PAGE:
Ms Kala Adaikan, Senior Principal Dietitian, from the Department of Dietetics at Singapore General Hospital, a member of the SingHealth group, explains how counting calories and losing weight helps people with diabetes.
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Step 3: Reduce or maintain weight for better blood glucose control
A great number of individuals are overweight when they are newly diagnosed. The extra body fat increases insulin resistance, making it difficult for your body to utilise insulin effectively.
5 to 10% of your weight can help you lower your blood glucose levels, blood pressure and cholesterol levels, as well as HbA1c,” says Ms Kala Adaikan, Senior Principal Dietitian, at the
Department of Dietetics,
Singapore General Hospital (SGH), a member of the
Keeping your weight within the ideal weight range or achieving a significant weight loss is recommended particularly if you have type 2 diabetes.
Losing weight and eating healthier can have profound effects on your overall mood and sense of wellbeing.
For Asians, a body mass index (BMI) of > 23 kg/m2 is considered overweight.
BMI categories (Singapore)
|27.5 and above
|Risk of nutritional deficiency diseases and osteoporosis
Calorie counting for weight loss
Calories are a measure of energy normally used to measure the energy content of the food and beverages you consume. If you have diabetes, make a positive difference to your health by learning to count calories.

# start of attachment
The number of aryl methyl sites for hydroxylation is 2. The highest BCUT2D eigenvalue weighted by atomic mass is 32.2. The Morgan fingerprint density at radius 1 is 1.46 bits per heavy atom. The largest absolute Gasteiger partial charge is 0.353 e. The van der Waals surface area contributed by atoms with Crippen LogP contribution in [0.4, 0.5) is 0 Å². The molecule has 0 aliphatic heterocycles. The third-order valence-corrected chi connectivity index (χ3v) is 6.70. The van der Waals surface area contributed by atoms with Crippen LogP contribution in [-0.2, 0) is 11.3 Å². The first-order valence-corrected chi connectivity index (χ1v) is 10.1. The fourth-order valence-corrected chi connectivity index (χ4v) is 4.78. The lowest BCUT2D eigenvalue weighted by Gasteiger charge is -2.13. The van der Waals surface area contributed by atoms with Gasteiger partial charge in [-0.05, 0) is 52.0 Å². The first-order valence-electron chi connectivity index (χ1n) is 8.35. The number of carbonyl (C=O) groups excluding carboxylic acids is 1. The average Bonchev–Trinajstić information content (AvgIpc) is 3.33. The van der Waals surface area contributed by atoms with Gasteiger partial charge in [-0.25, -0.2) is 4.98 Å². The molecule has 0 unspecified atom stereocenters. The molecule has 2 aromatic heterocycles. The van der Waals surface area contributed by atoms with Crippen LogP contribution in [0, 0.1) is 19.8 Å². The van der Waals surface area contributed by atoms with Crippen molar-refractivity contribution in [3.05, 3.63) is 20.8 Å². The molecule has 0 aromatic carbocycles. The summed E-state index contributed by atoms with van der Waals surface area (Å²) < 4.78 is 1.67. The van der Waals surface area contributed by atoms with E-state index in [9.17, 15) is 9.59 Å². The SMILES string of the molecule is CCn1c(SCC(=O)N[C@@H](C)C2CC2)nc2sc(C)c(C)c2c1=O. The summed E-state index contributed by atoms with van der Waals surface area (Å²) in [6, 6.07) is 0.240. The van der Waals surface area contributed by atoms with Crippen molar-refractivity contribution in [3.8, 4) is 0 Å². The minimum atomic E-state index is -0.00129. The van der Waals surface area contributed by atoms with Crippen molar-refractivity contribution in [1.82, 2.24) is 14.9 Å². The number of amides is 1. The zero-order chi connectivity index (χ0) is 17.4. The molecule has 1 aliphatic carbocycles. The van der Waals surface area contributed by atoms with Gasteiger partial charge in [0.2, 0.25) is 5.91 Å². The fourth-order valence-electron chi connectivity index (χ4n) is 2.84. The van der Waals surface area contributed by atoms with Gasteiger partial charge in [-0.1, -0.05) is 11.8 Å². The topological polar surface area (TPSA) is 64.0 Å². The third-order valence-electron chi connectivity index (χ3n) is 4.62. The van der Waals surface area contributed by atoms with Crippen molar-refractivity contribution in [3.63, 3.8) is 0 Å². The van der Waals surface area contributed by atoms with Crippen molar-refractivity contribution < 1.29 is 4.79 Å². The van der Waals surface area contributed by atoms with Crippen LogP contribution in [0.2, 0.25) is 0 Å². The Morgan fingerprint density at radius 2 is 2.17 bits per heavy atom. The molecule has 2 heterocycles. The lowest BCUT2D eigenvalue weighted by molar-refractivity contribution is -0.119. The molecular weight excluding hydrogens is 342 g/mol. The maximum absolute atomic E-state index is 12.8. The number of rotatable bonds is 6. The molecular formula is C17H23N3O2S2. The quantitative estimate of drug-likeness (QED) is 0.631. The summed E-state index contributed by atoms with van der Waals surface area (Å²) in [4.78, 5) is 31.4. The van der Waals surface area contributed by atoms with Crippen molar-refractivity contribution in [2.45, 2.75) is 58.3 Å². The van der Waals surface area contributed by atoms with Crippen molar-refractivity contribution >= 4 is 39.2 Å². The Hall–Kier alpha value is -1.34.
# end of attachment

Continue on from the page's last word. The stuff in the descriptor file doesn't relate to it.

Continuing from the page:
It is important to know how much calories you require daily, regardless of whether you need to lose weight or maintain your weight.
The exact amount of calories that individuals with diabetes should consume depends on a number of factors including:
- Activity level
- Current weight and height
- Weight history
- Medical condition
Your dietitian can help you finetune the ideal caloric target for you to achieve a sustainable weight loss while managing your blood glucose levels. Just because a particular food is carbohydrate-free does not mean that one should eat unlimited amounts of it.
Carbohydrate intake is not the only consideration for individuals with diabetes. Knowing your requirements for protein and fat is important too. Excessive intake of any macronutrient will lead to weight gain.
The optimal balance of macronutrients should be planned in consideration of delaying or preventing diabetes-related complications.
Avoid making drastic changes to your meal plan on your own. Attempting to do drastic adjustments to your total caloric intake, including carbohydrate intake without proper guidance, may result in undesirable blood glucose levels, including hypoglycaemia.
As such, a weight reducing diet plan should ideally be planned under supervision.
See previous page for information on how to keep track of carbohydrate intake.
See next page to learn
how alcohol affects you when you have diabetes.